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Why it Might Be Time to Stop Using Nuts in Your Pesto

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Before I'm even able to complete my thought, Google does it for me. As soon as I type, "How much water does it take," it finishes my sentence: "to grow one almond?"

We already know that almonds are a major contributor to California's drought—by some estimates almond growers use 10 percent of the state's water (at 1.1 gallon of water to yield one almond, this number starts to make sense). But there's another nut that may be worth cutting back on—and it's not for lack of water this time.

If you've ever made pesto—the bright green, Parmesan-laden sauce that graces late-summer and fall tables when basil's at its peak—you know to expect a kick in the wallet for one of its main ingredients: pine nuts. This makes sense, you reason—they're in high-demand, take years to mature, and are difficult to harvest. But that's only half of the story. The New York Times reported this morning that the demand for pesto has grown to the point where pine nuts have been outsourced from traditional producers (pinyon pines in North America and Italian stone pines) to the less-expensive Korean pine tree of Northeast Russia. This brings the price of pine nuts down, but at a much greater cost to the ecosystem. 

Would you believe this pesto doesn't use any nuts—or basil?

More: Here are 11 ways to get creative with your pesto.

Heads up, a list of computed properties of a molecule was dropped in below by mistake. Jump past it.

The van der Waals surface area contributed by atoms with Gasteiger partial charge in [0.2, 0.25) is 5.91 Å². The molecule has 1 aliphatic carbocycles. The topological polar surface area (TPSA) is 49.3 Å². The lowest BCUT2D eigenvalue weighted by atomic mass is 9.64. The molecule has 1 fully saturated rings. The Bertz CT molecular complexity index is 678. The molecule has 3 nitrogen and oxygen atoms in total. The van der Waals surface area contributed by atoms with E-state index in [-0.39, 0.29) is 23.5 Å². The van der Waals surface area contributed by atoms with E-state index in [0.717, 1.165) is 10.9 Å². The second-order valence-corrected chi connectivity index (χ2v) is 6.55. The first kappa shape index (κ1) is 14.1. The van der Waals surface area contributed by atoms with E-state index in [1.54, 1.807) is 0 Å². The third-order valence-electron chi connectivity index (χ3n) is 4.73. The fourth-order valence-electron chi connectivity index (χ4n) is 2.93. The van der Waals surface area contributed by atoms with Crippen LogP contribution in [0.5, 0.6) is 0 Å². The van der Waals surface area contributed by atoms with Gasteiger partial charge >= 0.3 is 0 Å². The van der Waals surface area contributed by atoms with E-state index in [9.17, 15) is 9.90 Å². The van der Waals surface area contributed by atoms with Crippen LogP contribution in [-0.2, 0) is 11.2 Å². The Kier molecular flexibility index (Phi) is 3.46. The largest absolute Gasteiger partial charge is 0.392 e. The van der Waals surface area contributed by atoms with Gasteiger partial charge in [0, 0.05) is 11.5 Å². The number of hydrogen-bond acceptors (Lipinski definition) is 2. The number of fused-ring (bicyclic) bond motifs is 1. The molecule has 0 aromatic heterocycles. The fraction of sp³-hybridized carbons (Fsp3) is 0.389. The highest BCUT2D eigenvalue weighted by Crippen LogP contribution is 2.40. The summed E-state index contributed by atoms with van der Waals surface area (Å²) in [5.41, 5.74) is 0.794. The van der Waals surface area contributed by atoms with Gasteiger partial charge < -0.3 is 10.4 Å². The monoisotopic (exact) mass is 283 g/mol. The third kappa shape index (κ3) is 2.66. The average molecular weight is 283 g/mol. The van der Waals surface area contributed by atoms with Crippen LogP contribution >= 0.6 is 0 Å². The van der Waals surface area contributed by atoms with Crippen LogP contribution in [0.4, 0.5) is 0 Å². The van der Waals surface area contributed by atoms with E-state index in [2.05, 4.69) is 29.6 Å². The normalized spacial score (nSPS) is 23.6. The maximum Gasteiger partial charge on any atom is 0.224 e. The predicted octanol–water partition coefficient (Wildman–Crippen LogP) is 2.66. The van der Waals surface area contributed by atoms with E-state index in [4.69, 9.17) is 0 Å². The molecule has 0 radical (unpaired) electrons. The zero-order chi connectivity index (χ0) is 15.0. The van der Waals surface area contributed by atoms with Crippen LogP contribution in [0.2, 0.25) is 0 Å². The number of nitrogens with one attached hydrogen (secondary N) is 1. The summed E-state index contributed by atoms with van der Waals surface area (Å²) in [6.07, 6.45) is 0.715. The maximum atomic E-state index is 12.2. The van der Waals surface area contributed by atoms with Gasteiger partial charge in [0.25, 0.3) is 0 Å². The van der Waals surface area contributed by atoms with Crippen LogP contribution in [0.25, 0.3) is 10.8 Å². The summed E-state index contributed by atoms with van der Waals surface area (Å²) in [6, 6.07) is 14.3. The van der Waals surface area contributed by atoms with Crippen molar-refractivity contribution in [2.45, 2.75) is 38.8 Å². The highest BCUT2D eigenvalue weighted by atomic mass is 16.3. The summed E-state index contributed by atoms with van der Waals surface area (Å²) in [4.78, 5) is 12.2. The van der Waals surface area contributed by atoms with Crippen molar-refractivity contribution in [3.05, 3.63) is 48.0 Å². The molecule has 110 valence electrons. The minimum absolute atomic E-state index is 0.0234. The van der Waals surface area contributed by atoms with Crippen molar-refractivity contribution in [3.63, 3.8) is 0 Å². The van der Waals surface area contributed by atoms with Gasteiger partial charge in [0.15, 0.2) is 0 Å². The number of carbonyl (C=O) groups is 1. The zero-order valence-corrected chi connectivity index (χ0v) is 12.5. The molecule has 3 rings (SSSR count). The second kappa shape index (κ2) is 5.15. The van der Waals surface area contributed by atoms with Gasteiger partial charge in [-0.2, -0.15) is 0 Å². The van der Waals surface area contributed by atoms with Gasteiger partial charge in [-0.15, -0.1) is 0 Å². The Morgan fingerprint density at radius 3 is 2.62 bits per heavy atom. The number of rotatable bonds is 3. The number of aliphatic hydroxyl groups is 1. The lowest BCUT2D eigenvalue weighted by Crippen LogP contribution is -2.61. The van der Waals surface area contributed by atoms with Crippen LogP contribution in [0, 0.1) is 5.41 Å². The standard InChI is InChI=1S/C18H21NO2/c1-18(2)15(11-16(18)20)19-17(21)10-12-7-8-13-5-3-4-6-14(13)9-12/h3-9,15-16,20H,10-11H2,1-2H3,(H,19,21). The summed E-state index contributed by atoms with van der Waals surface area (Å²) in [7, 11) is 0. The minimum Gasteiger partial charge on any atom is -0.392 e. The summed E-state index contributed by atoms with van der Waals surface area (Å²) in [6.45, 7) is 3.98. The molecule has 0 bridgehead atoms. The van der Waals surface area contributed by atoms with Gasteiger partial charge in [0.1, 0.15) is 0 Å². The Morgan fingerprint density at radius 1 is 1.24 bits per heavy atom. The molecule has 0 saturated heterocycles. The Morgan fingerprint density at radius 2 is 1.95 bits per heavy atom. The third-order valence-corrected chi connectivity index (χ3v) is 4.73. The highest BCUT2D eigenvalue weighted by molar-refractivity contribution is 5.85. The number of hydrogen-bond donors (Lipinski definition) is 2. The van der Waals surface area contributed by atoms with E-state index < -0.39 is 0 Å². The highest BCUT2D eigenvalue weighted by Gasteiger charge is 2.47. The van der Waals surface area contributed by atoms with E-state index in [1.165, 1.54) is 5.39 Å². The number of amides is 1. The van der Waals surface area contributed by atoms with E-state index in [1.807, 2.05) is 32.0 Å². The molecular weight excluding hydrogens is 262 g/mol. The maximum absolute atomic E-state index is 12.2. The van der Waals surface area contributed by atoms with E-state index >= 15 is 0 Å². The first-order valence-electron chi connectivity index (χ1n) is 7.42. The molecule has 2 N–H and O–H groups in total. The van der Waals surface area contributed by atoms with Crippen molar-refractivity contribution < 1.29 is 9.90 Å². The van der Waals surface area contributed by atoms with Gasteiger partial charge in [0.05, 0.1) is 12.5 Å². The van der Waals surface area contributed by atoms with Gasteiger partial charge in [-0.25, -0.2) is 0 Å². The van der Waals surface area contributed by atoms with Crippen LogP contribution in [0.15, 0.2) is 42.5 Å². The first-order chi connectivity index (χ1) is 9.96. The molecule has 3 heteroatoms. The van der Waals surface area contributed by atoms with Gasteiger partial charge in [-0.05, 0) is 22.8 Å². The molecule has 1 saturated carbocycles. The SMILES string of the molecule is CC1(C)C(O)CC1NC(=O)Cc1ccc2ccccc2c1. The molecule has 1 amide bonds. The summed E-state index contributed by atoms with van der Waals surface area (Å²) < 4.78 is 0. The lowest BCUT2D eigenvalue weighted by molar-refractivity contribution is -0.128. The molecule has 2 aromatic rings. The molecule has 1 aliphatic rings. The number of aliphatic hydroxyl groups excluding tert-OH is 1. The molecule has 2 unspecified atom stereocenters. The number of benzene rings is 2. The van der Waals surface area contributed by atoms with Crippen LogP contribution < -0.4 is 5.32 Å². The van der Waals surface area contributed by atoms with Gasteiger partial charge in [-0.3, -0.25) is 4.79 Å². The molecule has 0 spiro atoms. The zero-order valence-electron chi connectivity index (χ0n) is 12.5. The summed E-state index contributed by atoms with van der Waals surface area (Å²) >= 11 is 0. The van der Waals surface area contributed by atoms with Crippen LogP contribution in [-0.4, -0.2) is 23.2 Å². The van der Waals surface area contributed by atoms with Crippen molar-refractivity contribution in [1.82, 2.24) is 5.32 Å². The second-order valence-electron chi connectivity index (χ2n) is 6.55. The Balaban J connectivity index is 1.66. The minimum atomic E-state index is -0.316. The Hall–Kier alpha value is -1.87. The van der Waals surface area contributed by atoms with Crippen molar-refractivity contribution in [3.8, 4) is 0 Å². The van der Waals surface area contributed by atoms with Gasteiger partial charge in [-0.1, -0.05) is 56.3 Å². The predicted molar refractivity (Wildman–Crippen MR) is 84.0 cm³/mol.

Biologist Jonathan C. Slaght reports that in Russia, the Korean pine tree is a keystone species. Without it, the entire ecosystem—from the chipmunks who eat the pinenuts off the forest floor to the endangered Siberian tigers who eat the chipmunks' prey—are at risk. And collectors who rake the forest floor for fallen cones are making it entirely possible that the key nutrients will no longer be available to the animals who rely on them. One solution? Get the nutty component in pesto from seeds (or, hold the nuts and seeds altogether!). Pumpkin seeds (leftover from carving?) and sunflower seeds both make for rich pestos with the nuttiness of pine nuts—and a much better footprint. 

Swiss Chard Stalk Pesto with Pepitas

Makes 1 pint

6 ounces Swiss chard stalks (from about 1 pound of Swiss chard)
1 cup pepitas
1/2 teaspoon fennel seeds, lightly crushed
3 to 4 medium garlic cloves
3/4 cup packed parsley leaves
1/2 cup extra-virgin olive oil
1/2 teaspoon ground cumin
Salt and freshly ground black pepper, to taste
1 tablespoon lemon juice, or to taste
Zest of 1/2 lemon, grated on a Microplane

See the entire recipe (and save and print it!) here.

Do you feel that traditional pesto is irreplaceable? Tell us in the comments below!

Photos by James Ransom

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Tags: Tips & Techniques